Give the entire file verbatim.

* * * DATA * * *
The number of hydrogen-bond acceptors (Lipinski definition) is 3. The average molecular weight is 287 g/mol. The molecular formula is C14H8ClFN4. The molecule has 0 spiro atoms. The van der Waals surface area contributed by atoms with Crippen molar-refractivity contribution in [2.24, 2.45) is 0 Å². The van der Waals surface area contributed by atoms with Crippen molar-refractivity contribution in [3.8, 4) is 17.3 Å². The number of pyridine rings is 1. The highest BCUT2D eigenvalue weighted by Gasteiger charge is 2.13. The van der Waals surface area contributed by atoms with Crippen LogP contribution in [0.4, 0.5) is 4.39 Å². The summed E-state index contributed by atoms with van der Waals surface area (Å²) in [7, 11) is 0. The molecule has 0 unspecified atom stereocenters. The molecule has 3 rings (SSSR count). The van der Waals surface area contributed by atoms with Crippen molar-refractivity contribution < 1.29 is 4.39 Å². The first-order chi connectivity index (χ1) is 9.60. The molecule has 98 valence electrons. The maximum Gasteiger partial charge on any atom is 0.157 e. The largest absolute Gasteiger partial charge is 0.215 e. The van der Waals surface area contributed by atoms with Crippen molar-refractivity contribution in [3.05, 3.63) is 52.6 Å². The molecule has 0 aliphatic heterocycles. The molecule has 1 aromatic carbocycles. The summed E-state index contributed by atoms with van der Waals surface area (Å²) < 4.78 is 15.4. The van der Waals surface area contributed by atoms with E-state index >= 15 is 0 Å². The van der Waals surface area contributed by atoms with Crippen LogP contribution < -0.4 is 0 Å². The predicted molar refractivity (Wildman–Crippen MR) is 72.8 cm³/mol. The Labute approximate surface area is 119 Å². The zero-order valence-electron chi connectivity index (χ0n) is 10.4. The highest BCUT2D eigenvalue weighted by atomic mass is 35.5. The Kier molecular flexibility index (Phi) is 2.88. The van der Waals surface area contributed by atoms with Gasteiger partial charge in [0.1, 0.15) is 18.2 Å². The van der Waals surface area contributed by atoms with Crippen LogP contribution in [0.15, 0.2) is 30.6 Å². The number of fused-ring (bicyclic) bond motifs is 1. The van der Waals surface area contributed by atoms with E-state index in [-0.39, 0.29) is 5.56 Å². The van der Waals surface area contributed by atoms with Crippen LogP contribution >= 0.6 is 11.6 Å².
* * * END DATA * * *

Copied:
The number of hydrogen-bond acceptors (Lipinski definition) is 3. The average molecular weight is 287 g/mol. The molecular formula is C14H8ClFN4. The molecule has 0 spiro atoms. The van der Waals surface area contributed by atoms with Crippen molar-refractivity contribution in [2.24, 2.45) is 0 Å². The van der Waals surface area contributed by atoms with Crippen molar-refractivity contribution in [3.8, 4) is 17.3 Å². The number of pyridine rings is 1. The highest BCUT2D eigenvalue weighted by Gasteiger charge is 2.13. The van der Waals surface area contributed by atoms with Crippen LogP contribution in [0.4, 0.5) is 4.39 Å². The summed E-state index contributed by atoms with van der Waals surface area (Å²) in [7, 11) is 0. The molecule has 0 unspecified atom stereocenters. The molecule has 3 rings (SSSR count). The van der Waals surface area contributed by atoms with Crippen molar-refractivity contribution < 1.29 is 4.39 Å². The first-order chi connectivity index (χ1) is 9.60. The molecule has 98 valence electrons. The maximum Gasteiger partial charge on any atom is 0.157 e. The largest absolute Gasteiger partial charge is 0.215 e. The van der Waals surface area contributed by atoms with Crippen molar-refractivity contribution in [3.05, 3.63) is 52.6 Å². The molecule has 0 aliphatic heterocycles. The molecule has 1 aromatic carbocycles. The summed E-state index contributed by atoms with van der Waals surface area (Å²) < 4.78 is 15.4. The van der Waals surface area contributed by atoms with E-state index >= 15 is 0 Å². The van der Waals surface area contributed by atoms with Crippen LogP contribution < -0.4 is 0 Å². The predicted molar refractivity (Wildman–Crippen MR) is 72.8 cm³/mol. The Labute approximate surface area is 119 Å². The zero-order valence-electron chi connectivity index (χ0n) is 10.4. The highest BCUT2D eigenvalue weighted by atomic mass is 35.5. The Kier molecular flexibility index (Phi) is 2.88. The van der Waals surface area contributed by atoms with Gasteiger partial charge in [0.1, 0.15) is 18.2 Å². The van der Waals surface area contributed by atoms with Crippen LogP contribution in [0.15, 0.2) is 30.6 Å². The number of fused-ring (bicyclic) bond motifs is 1. The van der Waals surface area contributed by atoms with E-state index in [-0.39, 0.29) is 5.56 Å². The van der Waals surface area contributed by atoms with Crippen LogP contribution >= 0.6 is 11.6 Å².